Ever since I first wrote about Ontario craft beer last year, I’ve been reading up to learn more about the province’s microbreweries and their products. I already mentioned in Beat the Heat with Local Craft Beer: Five Ontario Microbreweries why local shoppers, greeniacs, and beer lovers should buy Ontario craft beer. Now I’m incredibly indebted to Ben’s Beer Blog for vastly increasing my knowledge of Ontario craft beer in general (while doing it in a hugely entertaining way).
One of the things that Ben blogs about which I’ve been a proponent of myself for many years is supporting the LCBO instead of The Beer Store whenever possible. While there are many reasons for this, it’s important to mention here at Green Niackery in the context of local shopping. The LCBO is owned by the province — its profits ultimately benefit taxpayers. The Beer Store, on the other hand, is owned by three foreign companies — its profits ultimately benefit investors. To put it simply, the local economy benefits more overall from Ontario craft beer purchases made at the LCBO. It’s more convoluted than that, obviously, but that’s the bottom line.
But that sounds too serious for a blog post about Ontario craft beer! So to ease your concerns, rest assured that I’ve also been personally conducting experimental research to verify the taste and quality of Ontario craft beer. I’ve now gotten to try so many varieties of Ontario craft beer, it’s not always easy to keep them straight. Here are five that stand out.
Five Ontario Craft Beer Favourites to Try
Fire in the Rye — Double Trouble Brewing Co.
I’ve mentioned Double Trouble Brewing Co. before, but I couldn’t help bringing them back again now that they’ve come out with a third amazing brew.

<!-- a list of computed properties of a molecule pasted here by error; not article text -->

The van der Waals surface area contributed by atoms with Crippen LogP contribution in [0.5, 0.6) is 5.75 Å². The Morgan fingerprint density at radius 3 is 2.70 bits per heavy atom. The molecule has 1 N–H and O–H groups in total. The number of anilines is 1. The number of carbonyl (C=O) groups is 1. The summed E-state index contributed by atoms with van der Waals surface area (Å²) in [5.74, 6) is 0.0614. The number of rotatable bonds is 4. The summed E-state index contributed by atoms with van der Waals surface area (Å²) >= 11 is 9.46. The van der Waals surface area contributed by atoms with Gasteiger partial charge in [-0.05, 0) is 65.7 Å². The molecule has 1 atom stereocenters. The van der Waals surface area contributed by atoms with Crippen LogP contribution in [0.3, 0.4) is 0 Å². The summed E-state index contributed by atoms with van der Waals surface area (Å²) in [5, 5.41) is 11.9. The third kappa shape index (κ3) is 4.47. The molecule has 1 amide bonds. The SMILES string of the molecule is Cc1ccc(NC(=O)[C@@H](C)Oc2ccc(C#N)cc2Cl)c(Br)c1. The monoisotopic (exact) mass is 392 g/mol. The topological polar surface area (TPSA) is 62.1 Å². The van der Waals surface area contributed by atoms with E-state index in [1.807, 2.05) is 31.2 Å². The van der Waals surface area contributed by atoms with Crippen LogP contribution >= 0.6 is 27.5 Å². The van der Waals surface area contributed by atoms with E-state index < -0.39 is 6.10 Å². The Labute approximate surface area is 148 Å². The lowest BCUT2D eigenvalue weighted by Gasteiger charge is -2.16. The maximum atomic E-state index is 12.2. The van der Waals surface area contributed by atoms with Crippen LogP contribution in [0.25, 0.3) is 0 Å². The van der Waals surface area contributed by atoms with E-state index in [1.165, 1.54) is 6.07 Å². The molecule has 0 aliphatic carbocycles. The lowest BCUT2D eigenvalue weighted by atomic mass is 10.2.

I was already a huge fan of their Prison Break pilsner (it grew on me after writing about it last, when I preferred Hops and Robbers), but now I’ve finally gotten to try Fire in the Rye, and of course it was fantastic.
Unfiltered and bold, this Ontario craft beer will keep you coming back for more. It was only available in Southern Ontario for a while, but we were recently able to pick up a few cans in Sturgeon Falls. Hooray!
Muskoka Brewery Cream Ale
Hailing from Bracebridge, Muskoka Brewery‘s pure, unfiltered, naturally brewed Ontario craft beer is deliciously unique.
The company insists on freshness and includes all ingredients on its labels. It never uses preservatives, additives, or adjunct ingredients, and its Ontario craft beer is unpasteurized. Going strong for nearly twenty years now and a growing employer in the region, Muskoka Brewery raises funds for charity in an effort to give back to the Muskoka community.
To get up close and personal, visit the brewery on a tour and try all the different varieties — I’m partial to the cream ale because of its full body.
Wellington’s Special Pale Ale
Using fresh and all-natural ingredients has lead to Wellington Brewery‘s award-winning Ontario craft beer selection.
This Guelph microbrewery’s been around a long time — since 1985, it’s brewed unfiltered and naturally carbonated Ontario craft beer served at cellar temperature. It’s got a retail store, offers on-site tours and tastings, and operates its own hospitality room, the Iron Duke House. It also supports local community events and charitable causes.
If you pick up a Wellington’s, give the SPA a try, or Marc’s choice, the Russian Stout.
Crosswind Pale Ale — Lake of Bays Brewing Company
Located in Baysville, Lake of Bays Brewing Company brews its Ontario craft beer in small batches using all-natural ingredients. The water used is fresh from Lake of Bays. Leftover grains are donated to a local dairy and cattle farmer.
For those who combine summer travel with Ontario craft beer, stop by for a free on-location tour and taste testing, and visit the beer garden and retail store.
I especially like the flavourful Crosswind pale ale, but the Rock Cut lager is quite nice as well.
Lemon Tea Beer — Mill Street Brewery
Producing hand-crafted beer in Toronto’s historic Distillery District, Mill Street Brewery also operates a brewpub in the neighbourhood. Over the more than ten years it has been in existence, Mill Street Brewery has been the recipient of multiple awards, as have many of its individual Ontario craft beer products.
I’m a huge fan of the Original Organic lager any time of year. It’s free of herbicides and pesticides and is actually certified organic.
But, during the summer months, the refreshing Lemon Tea Beer can’t be topped.